My last major Michigan attraction to report on is my visit to the Gerald Ford Presidential Library and Museum.   I have to admit, I didn’t know very much about Gerald Ford.  I knew he was appointed Vice President after the Spiro Agnew debacle, then became President with the fall of Richard Nixon.  Beyond that, I was pretty clueless.  I was very please to get to know Gerald Ford much better after having toured his presidential library and museum.  Born Leslie Lynch King Jr in Omaha, NE to a loving mother and an abusive non-existing father, he and his mother soon left and moved to Grand Rapids, MI where his mother got divorced and was later remarried to Gerald Rudolff Ford.  Though he was never formally adopted by his step-father, he would eventually assume his name thus removing all ties to his absent biological father.  He grew up in a middle-class family having strong family values and work ethics.  He was active in the Boy Scouts of America, and achieved its highest rank of Eagle Scout.  He would later become the first and thus far only Eagle Scout to rise to the U.S. Presidency.  He attended the University of Michigan where he graduated with a BA in Economics, then later attended and graduated from the Yale University Law program.  During his school years, he was also very involved in football – having been captain of his high school team, and later a star player with the University of Michigan Wolverines.  In fact, he was so talented, he received offers from both the Detroit Lions and Green Bay Packers to join the NFL.  They sure didn’t pay as well as they do now (see offer letter pictured right, top left).  He opted to pursue his law degree in lieu of the NFL.  After receiving his degree, the war came along and he joined the Navy – achieving the rank of Lt Commander.  He had a distinguished military career, as had been the case throughout most of his life.

I won’t go into any further details of his rise to VP and eventual President – you can read that anywhere online.  What I did find interesting was the leadership and courage President Ford would demonstrate in his short tenure in office – an office to which he was not elected to.  In addition to the controversial action of pardoning Richard Nixon, he would have an abundance of both domestic and foreign policy issues to address – to which he would later be recognized as having done so with great dignity.  I found the words he used at his swearing in address, and now inscribed on the back of his statue at the front of the complex, to be most telling.  It reads:

“I am acutely aware that you have not elected me as your President with your ballots, and so I ask you to confirm me as your President with your prayers.  I have not campaigned for either the Presidency or the Vice Presidency.  I am indebted to no man, and only to one woman – my dear wife – as I begin this very difficult job.”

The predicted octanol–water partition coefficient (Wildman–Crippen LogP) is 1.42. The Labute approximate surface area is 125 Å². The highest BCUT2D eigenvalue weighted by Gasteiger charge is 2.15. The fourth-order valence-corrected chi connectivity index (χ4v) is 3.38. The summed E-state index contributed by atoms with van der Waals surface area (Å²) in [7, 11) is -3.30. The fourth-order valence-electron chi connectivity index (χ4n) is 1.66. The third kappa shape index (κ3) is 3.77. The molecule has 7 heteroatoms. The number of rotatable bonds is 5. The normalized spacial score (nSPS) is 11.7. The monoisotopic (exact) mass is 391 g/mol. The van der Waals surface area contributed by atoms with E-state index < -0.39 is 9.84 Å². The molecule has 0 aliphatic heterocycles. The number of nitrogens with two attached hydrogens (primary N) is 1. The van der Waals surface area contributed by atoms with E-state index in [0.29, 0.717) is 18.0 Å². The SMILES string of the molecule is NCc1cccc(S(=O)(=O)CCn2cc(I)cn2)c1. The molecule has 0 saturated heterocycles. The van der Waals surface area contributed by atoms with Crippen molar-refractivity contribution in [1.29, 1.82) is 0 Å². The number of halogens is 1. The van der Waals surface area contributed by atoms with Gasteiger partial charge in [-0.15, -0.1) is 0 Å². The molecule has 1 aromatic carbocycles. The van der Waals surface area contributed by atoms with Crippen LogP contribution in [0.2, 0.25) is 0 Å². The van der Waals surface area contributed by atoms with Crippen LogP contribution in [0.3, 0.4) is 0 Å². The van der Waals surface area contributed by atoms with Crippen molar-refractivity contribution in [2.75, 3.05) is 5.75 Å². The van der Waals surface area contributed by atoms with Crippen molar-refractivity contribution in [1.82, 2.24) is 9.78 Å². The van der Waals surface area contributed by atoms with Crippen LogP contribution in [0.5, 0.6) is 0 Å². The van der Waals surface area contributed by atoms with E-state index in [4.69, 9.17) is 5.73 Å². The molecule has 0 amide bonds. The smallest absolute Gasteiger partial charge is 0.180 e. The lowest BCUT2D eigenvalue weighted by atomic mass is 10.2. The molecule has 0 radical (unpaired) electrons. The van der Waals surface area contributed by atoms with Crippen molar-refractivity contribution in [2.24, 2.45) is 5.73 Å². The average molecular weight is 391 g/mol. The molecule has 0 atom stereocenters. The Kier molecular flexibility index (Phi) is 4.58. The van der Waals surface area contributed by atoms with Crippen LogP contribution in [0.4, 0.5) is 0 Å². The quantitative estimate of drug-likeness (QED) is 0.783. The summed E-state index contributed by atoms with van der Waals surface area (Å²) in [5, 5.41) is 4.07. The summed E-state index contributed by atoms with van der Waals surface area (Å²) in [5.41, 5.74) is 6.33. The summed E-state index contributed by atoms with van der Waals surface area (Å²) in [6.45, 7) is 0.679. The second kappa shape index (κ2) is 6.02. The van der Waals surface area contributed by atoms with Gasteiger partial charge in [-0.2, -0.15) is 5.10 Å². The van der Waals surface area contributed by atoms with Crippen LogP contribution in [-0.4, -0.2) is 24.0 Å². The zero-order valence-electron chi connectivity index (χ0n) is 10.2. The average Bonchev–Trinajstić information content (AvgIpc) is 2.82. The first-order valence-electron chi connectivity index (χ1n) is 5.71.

Well said Mr President!  In his later years, he would be recognized with a number of significant awards including the John F. Kennedy Profile in Courage Award for his pardoning of President Nixon, the Presidential Medal of Freedom, and the Congressional Gold Medal.  Though his time in office was short, he was instrumental in helping the country heal from all the scandals, and kept us moving throughout the turbulent 70s.  The museum itself is wonderful with tons of exhibits, and a complete mock up of the oval office and cabinet rooms.  Lastly, both President Ford and his wife Betty are interned on the grounds of the museum.  It was a great visit!

Roadside America

Lots of interesting roadside sites to visit in the area as well.  Some of the notables include (pictured left) a statue of Gerald Ford as a boy scout located at the Grand Rapids Scout headquarters, a statue of Buster Keaton and his camera, and a not so flattering statue of President McKinley.  I also visited the gravestone of Jonathan Walker featuring his branded hand.  He was an abolitionist who was caught as he tried to smuggle several slaves to freedom, and as a result was branded with SS (slave stealer) on his palm.  The last picture featured on the left is that of the Snurfer Monument.  A Muskegon native named Sherm Poppens built a snow toy for his daughter by fashioning two wooden skies together, then adding a string on the front in order to hold on.  Thus was born the Snurfer.  This would soon become mass produced and a favorite child toy in the 60s, 70s, and 80s.  Later, this would evolve to what we now know as the snowboard.  The sculpture features the Snurfer on the top, sliding down to the modern day snowboard at the bottom.  Really cool!

A few more roadside items pictured to the right include the scrap metal marching band located on the grounds of Grand Valley State University, a fountain sculpture titled “Spirit of Solidarity” which pays tribute to the 1911 furniture worker strike where 6,000 factory workers went on a four month strike which eventually led to improved wages and working conditions.  Next, the local channel 13 weather ball sits high in the air, and reportedly features changing colors, and was a gimmick to forecast local weather.  And lastly, the junk art featuring Gerald Ford as a football player, found on the grounds of the museum.

Final Thoughts

Wow – I feel like I’ve really rambled on for this blog posting. But I guess there was a lot to say about many of the things I enjoyed while visiting Michigan. I did so enjoy the summer there, and explored many of its treasures. Next, I’m off to Elkhart, IN – the RV Capital of the world. I’ll be like a kid in a candy store there as I spend time taking an RV factory tour, exploring the RV Hall of Fame Museum, and visiting an expansive and well known flea market just east of here in a town called Shipshewana. It’s gonna be a blast! Till later, safe travels.

2 thoughts on “Muskegon, MI – Final Weeks

  1. I was in Grand Rapids three years ago and also enjoyed it. Never been to Muskegon but will add it to my bucket list. In Grand Rapids I stayed at the hotel just across the river from the Ford library and museum. The convention I was attending had an event there. I also took a city tour and it was very informative. Downtown had a lot of nice restaurants and shops. Love your posts.